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Sunday Morning News Round-Up

January 16, 2011

I did my weekly Sunday news round-up over at Taylor Marsh and have cross-posted it here.

Here are some morning links:

~Remember that billion dollar, taxpayer-funded, high-tech security fence being built along the Arizona/N.M. border to keep people from entering illegally? Well, the Obama administration has canceled the project because it turns out it was yet one more taxpayer-funded boondoggle that wasn’t working as planned. The question is, what took so long to kill the project and do we get our money back?

~The U.S. government has slightly eased travel restrictions to Cuba. I wish they would completely rework our policy towards Cuba, it makes no sense to me given that we are more than happy to do business with oppressive communist governments when it suits our economic needs/desires.

~Sean Hannity has a brilliant foreign policy idea to help prevent rising gas prices: re-invade Iraq and Kuwait because those ungrateful sheiks need to repay us for their liberation, dammit!

~The balance of power has again shifted in Tunisia as Prime Minister Mohamed Ghannouchi, a close ally of the former president Zine el-Abidine Ben Ali (now in Saudi Arabia), stepped down and handed power to the current speaker of the Parliament, Zine el-Abidine Ben Ali. Meanwhile, you can bet the farm that right now there is major anxiety in repressive regimes in the region as they watch the popular uprising unfold. Many are shocked and saying they didn’t think it was possible. The U.S. is also on shaky ground as we have long backed the repressive Tunisian regime for our own political expediency, a fact which has not gone unnoticed in the Arab world and the word they are using to describe our selective policy of democracy promotion in the Arab world (and even elsewhere): hypocrisy.

~Unbelievable! Bibi Netanyahu uses the events in Tunisia as yet another excuse for why a Israeli-Palestinian peace deal is impossible. When are Secy Clinton and President Obama going to stop covering for Bibi’s intransigence? It’s obvious he doesn’t want a two-state solution and he’ll do everything to ensure it doesn’t happen, all the while blaming the Palestinians for the break down in talks while he ensures the further colonization of Palestinian land and territory. Why is international law only for other nations to follow?

~Ok, this is important– the Jets v. Patriots playoff today. As a Bostonian I am rooting for the Pats (naturally) and I want it on record that I am sick of the Jets’ Rex Ryan’s smack talk.

~Israel continues it’s long, slow, steady march away from democracy. Israeli peace activist Jonathan Pollak will go to jail for three months (or more) for riding a bike through Tel Aviv to protest the Occupation and the so-called “security fence.” Pollak is a well-known pro-Palestinian, left-wing peace activist who takes part in regular demonstrations against the Occupation and that has apparently made him the biggest threat to the security of the sovereign state of Israel since, ummm, Iran? The non-violent movement in Israel is growing and despite the US and Israel spending decades calling for just this- the use of nonviolence to achieve goals or get one’s message out, we have remained utterly silent in the face of the ongoing crack-down on the peace movement. Barack Obama called on the Palestinians to embrace non-violence and many of them have done just that. And what is our response? Now we call these activists “delegitimizers” and we seem to try to infer that they are as bad as the terrorists. Our hypocrisy knows no bounds.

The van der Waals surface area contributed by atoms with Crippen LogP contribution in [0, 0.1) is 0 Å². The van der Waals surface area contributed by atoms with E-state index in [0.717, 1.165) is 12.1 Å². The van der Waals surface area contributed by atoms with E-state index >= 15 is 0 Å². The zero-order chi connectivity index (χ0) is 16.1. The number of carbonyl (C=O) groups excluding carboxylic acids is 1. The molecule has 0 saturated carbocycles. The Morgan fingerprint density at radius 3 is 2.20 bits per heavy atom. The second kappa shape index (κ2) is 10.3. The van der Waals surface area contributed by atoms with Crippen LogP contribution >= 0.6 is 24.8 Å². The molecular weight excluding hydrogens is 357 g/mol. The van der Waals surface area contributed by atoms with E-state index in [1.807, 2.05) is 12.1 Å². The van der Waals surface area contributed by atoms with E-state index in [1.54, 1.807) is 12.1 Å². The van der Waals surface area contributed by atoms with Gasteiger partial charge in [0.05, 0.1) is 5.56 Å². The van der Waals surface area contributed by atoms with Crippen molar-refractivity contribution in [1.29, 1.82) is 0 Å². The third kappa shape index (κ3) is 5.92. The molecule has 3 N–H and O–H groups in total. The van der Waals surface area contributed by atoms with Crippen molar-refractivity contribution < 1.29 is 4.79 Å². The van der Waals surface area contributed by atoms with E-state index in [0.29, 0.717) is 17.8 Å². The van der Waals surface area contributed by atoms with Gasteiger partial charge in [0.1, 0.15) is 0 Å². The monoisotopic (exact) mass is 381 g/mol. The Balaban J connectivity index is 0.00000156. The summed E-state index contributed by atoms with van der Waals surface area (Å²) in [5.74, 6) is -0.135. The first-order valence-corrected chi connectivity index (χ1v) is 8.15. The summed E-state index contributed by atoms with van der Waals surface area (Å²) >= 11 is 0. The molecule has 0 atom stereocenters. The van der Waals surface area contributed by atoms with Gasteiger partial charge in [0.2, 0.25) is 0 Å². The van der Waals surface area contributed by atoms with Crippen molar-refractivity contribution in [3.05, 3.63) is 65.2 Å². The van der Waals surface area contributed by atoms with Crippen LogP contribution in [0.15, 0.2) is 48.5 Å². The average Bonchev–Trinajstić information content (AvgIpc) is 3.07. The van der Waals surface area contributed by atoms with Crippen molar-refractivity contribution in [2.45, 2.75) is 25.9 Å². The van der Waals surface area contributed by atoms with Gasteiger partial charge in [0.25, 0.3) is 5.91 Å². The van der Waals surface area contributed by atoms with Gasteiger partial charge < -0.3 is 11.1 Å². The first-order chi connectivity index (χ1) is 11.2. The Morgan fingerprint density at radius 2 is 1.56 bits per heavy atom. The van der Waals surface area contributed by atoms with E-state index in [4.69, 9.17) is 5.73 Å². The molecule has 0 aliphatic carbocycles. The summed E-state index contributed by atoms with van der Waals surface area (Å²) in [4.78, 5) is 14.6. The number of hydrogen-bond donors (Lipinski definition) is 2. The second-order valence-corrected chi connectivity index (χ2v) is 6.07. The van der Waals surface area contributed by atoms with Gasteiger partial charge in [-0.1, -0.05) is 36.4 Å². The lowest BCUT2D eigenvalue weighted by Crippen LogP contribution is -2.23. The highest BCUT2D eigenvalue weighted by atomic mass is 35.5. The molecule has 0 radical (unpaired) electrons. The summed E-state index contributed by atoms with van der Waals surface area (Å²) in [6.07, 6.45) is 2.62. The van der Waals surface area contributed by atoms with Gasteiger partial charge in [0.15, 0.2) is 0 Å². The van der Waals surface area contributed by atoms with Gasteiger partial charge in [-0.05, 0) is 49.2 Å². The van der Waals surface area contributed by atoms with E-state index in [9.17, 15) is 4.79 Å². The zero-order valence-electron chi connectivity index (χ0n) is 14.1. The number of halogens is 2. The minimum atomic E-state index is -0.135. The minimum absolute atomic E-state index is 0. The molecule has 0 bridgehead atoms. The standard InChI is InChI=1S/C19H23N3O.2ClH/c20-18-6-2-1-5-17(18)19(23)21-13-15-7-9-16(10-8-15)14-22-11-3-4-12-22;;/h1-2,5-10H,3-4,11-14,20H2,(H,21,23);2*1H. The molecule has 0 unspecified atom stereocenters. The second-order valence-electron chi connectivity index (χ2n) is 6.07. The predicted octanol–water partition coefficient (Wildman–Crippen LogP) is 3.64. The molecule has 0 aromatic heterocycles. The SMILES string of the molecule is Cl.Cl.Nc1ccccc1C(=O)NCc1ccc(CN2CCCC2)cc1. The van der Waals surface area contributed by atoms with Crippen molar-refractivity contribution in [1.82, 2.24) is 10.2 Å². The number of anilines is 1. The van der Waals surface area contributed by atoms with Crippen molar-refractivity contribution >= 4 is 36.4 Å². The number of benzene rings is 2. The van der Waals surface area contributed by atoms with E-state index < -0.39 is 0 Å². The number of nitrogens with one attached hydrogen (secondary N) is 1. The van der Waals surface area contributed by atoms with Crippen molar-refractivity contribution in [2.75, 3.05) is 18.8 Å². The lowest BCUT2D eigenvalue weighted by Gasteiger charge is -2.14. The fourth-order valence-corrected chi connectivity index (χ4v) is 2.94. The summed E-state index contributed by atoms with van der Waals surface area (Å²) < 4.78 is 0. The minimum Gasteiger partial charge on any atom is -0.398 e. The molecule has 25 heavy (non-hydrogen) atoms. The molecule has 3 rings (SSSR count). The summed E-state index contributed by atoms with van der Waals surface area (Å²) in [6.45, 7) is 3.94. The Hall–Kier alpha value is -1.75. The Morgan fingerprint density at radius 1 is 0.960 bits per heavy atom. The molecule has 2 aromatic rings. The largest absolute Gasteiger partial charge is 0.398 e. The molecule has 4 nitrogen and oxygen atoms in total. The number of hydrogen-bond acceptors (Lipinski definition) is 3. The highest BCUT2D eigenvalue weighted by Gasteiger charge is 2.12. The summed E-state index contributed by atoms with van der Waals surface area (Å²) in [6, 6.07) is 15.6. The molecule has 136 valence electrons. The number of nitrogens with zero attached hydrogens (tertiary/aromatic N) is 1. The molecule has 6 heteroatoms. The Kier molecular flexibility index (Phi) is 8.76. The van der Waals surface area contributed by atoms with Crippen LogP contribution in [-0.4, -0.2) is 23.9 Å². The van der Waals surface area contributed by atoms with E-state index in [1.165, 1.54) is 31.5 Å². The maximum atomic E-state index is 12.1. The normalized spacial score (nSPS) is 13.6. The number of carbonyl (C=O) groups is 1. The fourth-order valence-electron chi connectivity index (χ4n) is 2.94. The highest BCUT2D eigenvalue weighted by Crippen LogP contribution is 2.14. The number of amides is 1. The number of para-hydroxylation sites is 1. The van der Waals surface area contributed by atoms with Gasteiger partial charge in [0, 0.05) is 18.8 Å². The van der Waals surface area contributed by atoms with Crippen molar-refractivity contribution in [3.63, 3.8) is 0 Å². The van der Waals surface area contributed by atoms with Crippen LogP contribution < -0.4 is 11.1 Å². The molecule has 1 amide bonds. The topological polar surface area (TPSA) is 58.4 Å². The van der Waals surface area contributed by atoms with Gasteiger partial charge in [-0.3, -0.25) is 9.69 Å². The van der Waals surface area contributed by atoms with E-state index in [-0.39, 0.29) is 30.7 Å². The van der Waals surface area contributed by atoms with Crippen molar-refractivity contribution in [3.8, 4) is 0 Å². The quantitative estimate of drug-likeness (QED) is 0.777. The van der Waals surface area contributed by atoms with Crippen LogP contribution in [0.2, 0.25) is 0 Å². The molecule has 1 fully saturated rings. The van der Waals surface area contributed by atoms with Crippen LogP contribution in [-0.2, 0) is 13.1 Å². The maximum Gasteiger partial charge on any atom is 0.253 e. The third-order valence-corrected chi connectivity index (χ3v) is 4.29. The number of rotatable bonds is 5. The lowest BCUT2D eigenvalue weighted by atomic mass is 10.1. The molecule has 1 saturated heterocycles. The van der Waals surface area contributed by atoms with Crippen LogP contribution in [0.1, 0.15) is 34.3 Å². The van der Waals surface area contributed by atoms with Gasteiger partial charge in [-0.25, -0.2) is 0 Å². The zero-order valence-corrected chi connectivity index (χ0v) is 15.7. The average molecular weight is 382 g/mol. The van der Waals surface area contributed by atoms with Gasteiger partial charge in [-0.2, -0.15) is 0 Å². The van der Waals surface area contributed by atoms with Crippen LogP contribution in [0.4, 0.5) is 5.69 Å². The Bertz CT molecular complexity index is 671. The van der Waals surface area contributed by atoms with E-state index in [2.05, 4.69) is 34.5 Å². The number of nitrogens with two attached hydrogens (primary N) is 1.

~The Washington Note deconstructs the hype about China’s growing military might. It’s an interesting read.

~Never underestimate the power of the GOP to do everything in their power to stall progress. AmericaBlog Gay reported on Friday that Rep. Duncan Hunter plans to introduce legislation next week to stop the repeal of DADT and in so doing, undo the will of the American people.

~I really don’t think Charles Krauthammer gets it. It’s interesting how some on the right are so defensive and afraid of the implications of toning down the rhetoric. It probably has something to do with the fact that violent symbolism and reckless, irresponsible rhetoric has become their calling card, without which, their whole anti-government “brand” would be seriously diminished. Were some too quick to politicize the events in Arizona in the immediate aftermath? Yes. But lets keep in mind that part of the reason the debate instantly turned to the significance of the dangerous, gutter-level rhetoric that has become all too commonplace was because the Congresswoman who happened to have had an assassin’s bullet removed from her head had herself raised concerns over being a target on Sarah Palin’s infamous midterm hit-list. At the time, Giffords had called for more responsible debate and toning down the rhetoric. Is Sarah Palin or Glenn Beck or the Tea Party responsible for what the troubled Jared Loughner did? No. But is it really too much to ask to take this opportunity to step back and realize that our political opponents are not enemies or targets or traitors or evil?